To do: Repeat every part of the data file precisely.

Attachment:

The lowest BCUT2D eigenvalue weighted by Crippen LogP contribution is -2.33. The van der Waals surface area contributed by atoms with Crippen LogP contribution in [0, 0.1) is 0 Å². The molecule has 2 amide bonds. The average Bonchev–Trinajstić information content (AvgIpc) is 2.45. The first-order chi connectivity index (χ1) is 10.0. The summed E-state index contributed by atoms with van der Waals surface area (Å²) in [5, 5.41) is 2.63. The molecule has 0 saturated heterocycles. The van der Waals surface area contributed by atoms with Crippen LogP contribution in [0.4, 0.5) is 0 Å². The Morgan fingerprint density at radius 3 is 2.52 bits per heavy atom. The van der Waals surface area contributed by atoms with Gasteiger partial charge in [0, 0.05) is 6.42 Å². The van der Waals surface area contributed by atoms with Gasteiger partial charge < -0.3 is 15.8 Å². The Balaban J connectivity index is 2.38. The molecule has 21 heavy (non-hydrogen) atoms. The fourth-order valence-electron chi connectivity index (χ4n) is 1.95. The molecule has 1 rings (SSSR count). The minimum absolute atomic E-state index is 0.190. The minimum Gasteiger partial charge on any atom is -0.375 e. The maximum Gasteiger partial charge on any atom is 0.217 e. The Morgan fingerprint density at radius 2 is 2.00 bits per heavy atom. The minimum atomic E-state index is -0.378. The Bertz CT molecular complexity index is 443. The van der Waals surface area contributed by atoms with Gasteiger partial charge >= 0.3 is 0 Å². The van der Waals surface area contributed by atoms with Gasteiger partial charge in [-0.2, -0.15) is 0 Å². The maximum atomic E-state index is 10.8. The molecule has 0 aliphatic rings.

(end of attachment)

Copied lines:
The lowest BCUT2D eigenvalue weighted by Crippen LogP contribution is -2.33. The van der Waals surface area contributed by atoms with Crippen LogP contribution in [0, 0.1) is 0 Å². The molecule has 2 amide bonds. The average Bonchev–Trinajstić information content (AvgIpc) is 2.45. The first-order chi connectivity index (χ1) is 10.0. The summed E-state index contributed by atoms with van der Waals surface area (Å²) in [5, 5.41) is 2.63. The molecule has 0 saturated heterocycles. The van der Waals surface area contributed by atoms with Crippen LogP contribution in [0.4, 0.5) is 0 Å². The Morgan fingerprint density at radius 3 is 2.52 bits per heavy atom. The van der Waals surface area contributed by atoms with Gasteiger partial charge in [0, 0.05) is 6.42 Å². The van der Waals surface area contributed by atoms with Gasteiger partial charge < -0.3 is 15.8 Å². The Balaban J connectivity index is 2.38. The molecule has 21 heavy (non-hydrogen) atoms. The fourth-order valence-electron chi connectivity index (χ4n) is 1.95. The molecule has 1 rings (SSSR count). The minimum absolute atomic E-state index is 0.190. The minimum Gasteiger partial charge on any atom is -0.375 e. The maximum Gasteiger partial charge on any atom is 0.217 e. The Morgan fingerprint density at radius 2 is 2.00 bits per heavy atom. The minimum atomic E-state index is -0.378. The Bertz CT molecular complexity index is 443. The van der Waals surface area contributed by atoms with Gasteiger partial charge >= 0.3 is 0 Å². The van der Waals surface area contributed by atoms with Gasteiger partial charge in [-0.2, -0.15) is 0 Å². The maximum atomic E-state index is 10.8. The molecule has 0 aliphatic rings.